Florida law enforcement was handed an appropriate slap on the wrist when video evidence of their much-hyped “human trafficking” massage parlor stings was thrown out.

Yesterday, Palm Beach County Judge Leonard Hanser ruled that prosecutors cannot use surveillance video and other evidence in the prostitution solicitation case against Robert Kraft. Kraft sought to suppress the evidence obtained by police from the Orchids of Asia Day Spa in Jupiter, arguing that it violated his Fourth Amendment rights and Florida law.

Under the guise of investigating “human trafficking” police in Jupiter and other Florida cities set up hidden cameras in massage parlors and for weeks engaged in surveillance that was unnecessary and inappropriate, capturing hundreds of people in various states of undress. As it turned out, no (none, zip, zilch, nada) arrests were made for human trafficking.

“The fact that some totally innocent women and men had their entire lawful time spent in a massage room fully recorded and viewed intermittently by a detective-monitor is unacceptable,” Judge Hanser wrote.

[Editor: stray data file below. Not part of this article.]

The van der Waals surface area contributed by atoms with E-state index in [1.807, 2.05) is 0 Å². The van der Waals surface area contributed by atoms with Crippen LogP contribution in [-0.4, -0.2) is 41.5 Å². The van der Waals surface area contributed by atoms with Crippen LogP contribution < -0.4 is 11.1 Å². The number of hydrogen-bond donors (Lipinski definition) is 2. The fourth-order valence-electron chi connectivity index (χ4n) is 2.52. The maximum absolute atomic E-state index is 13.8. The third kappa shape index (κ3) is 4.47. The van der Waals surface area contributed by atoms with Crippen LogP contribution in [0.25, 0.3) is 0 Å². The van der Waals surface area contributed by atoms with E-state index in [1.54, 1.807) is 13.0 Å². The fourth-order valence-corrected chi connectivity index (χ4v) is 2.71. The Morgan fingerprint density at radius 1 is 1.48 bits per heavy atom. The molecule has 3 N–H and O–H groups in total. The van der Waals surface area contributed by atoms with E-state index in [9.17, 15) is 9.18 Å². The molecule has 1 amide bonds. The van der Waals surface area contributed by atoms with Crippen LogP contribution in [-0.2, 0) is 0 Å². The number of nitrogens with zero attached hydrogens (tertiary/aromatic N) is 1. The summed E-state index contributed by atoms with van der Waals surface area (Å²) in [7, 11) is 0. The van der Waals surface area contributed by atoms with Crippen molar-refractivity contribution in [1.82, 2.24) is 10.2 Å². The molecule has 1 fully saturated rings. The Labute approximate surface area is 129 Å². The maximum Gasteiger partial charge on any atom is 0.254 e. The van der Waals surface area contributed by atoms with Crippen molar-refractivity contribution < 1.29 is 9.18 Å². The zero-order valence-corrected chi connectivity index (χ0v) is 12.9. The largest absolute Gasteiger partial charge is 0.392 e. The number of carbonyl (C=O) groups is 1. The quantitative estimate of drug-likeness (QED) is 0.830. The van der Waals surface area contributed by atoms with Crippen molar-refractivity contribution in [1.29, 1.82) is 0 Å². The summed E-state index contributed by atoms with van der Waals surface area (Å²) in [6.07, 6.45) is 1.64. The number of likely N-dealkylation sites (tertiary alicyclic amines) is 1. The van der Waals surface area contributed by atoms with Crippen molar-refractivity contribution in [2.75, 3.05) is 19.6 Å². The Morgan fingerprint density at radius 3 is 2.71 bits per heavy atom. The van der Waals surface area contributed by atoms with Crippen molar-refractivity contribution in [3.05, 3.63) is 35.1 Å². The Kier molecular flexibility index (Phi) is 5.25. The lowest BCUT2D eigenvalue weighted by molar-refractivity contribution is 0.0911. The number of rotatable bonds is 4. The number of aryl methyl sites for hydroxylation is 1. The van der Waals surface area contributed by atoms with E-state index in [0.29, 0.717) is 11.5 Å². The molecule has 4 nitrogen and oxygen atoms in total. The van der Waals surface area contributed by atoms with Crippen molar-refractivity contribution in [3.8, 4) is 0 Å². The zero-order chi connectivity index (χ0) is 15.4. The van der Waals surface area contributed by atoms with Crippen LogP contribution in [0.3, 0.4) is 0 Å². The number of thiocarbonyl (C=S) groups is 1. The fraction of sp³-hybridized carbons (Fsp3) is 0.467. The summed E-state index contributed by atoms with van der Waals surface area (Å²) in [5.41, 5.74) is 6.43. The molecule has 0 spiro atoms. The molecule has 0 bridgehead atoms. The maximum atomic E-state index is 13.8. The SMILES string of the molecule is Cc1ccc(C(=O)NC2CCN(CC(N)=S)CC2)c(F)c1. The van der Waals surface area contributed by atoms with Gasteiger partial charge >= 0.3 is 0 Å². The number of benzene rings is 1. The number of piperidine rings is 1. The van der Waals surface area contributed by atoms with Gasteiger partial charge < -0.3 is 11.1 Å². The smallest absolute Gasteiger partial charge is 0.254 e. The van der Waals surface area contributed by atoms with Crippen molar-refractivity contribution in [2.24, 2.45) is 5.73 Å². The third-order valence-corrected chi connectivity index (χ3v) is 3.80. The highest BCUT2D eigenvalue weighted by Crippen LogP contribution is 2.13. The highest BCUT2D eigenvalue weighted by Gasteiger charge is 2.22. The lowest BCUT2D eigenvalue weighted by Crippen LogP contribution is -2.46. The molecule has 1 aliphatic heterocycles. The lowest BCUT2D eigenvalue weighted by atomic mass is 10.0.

Unfortunately, Robert Kraft and dozens of other men were shamed by this police operation, but fortunately for all that come after him, Kraft had the means and resources to fight back. It gave the world a glimpse into Florida’s shady practices of inventing police “operations” to create headlines.

In the end, millions of dollars of our taxpayer money was wasted and men were shamed for committing embarrassing misdemeanor offenses, but the biggest shame and embarrassment should be on the Florida Sheriffs departments.

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